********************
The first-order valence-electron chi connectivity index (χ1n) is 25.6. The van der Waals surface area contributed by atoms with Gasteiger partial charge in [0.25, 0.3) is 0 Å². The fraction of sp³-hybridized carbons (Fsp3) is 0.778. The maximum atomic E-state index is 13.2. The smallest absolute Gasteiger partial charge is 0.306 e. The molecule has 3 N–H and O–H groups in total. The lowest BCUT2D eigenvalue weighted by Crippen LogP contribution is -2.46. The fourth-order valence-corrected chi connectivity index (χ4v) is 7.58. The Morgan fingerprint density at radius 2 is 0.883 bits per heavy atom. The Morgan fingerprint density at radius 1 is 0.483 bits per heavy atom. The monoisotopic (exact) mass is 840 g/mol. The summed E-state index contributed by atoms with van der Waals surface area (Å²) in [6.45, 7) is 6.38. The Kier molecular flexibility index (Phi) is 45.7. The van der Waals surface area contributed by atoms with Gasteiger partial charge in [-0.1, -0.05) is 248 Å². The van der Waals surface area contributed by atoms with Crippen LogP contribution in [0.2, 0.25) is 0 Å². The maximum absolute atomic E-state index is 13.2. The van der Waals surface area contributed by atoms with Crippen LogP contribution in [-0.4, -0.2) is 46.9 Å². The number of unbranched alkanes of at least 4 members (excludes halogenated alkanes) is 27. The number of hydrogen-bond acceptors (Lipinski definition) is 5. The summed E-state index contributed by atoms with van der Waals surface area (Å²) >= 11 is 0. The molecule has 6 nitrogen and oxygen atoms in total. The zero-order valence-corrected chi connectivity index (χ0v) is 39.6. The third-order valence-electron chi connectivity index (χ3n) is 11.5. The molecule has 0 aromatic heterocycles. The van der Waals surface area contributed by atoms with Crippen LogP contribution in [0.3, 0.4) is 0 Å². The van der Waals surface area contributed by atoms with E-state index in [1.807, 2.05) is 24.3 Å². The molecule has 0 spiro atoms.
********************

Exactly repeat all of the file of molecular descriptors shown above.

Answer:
The first-order valence-electron chi connectivity index (χ1n) is 25.6. The van der Waals surface area contributed by atoms with Gasteiger partial charge in [0.25, 0.3) is 0 Å². The fraction of sp³-hybridized carbons (Fsp3) is 0.778. The maximum atomic E-state index is 13.2. The smallest absolute Gasteiger partial charge is 0.306 e. The molecule has 3 N–H and O–H groups in total. The lowest BCUT2D eigenvalue weighted by Crippen LogP contribution is -2.46. The fourth-order valence-corrected chi connectivity index (χ4v) is 7.58. The Morgan fingerprint density at radius 2 is 0.883 bits per heavy atom. The Morgan fingerprint density at radius 1 is 0.483 bits per heavy atom. The monoisotopic (exact) mass is 840 g/mol. The summed E-state index contributed by atoms with van der Waals surface area (Å²) in [6.45, 7) is 6.38. The Kier molecular flexibility index (Phi) is 45.7. The van der Waals surface area contributed by atoms with Gasteiger partial charge in [-0.1, -0.05) is 248 Å². The van der Waals surface area contributed by atoms with Crippen LogP contribution in [0.2, 0.25) is 0 Å². The maximum absolute atomic E-state index is 13.2. The van der Waals surface area contributed by atoms with Crippen LogP contribution in [-0.4, -0.2) is 46.9 Å². The number of unbranched alkanes of at least 4 members (excludes halogenated alkanes) is 27. The number of hydrogen-bond acceptors (Lipinski definition) is 5. The summed E-state index contributed by atoms with van der Waals surface area (Å²) >= 11 is 0. The molecule has 6 nitrogen and oxygen atoms in total. The zero-order valence-corrected chi connectivity index (χ0v) is 39.6. The third-order valence-electron chi connectivity index (χ3n) is 11.5. The molecule has 0 aromatic heterocycles. The van der Waals surface area contributed by atoms with Crippen LogP contribution in [0.3, 0.4) is 0 Å². The van der Waals surface area contributed by atoms with E-state index in [1.807, 2.05) is 24.3 Å². The molecule has 0 spiro atoms.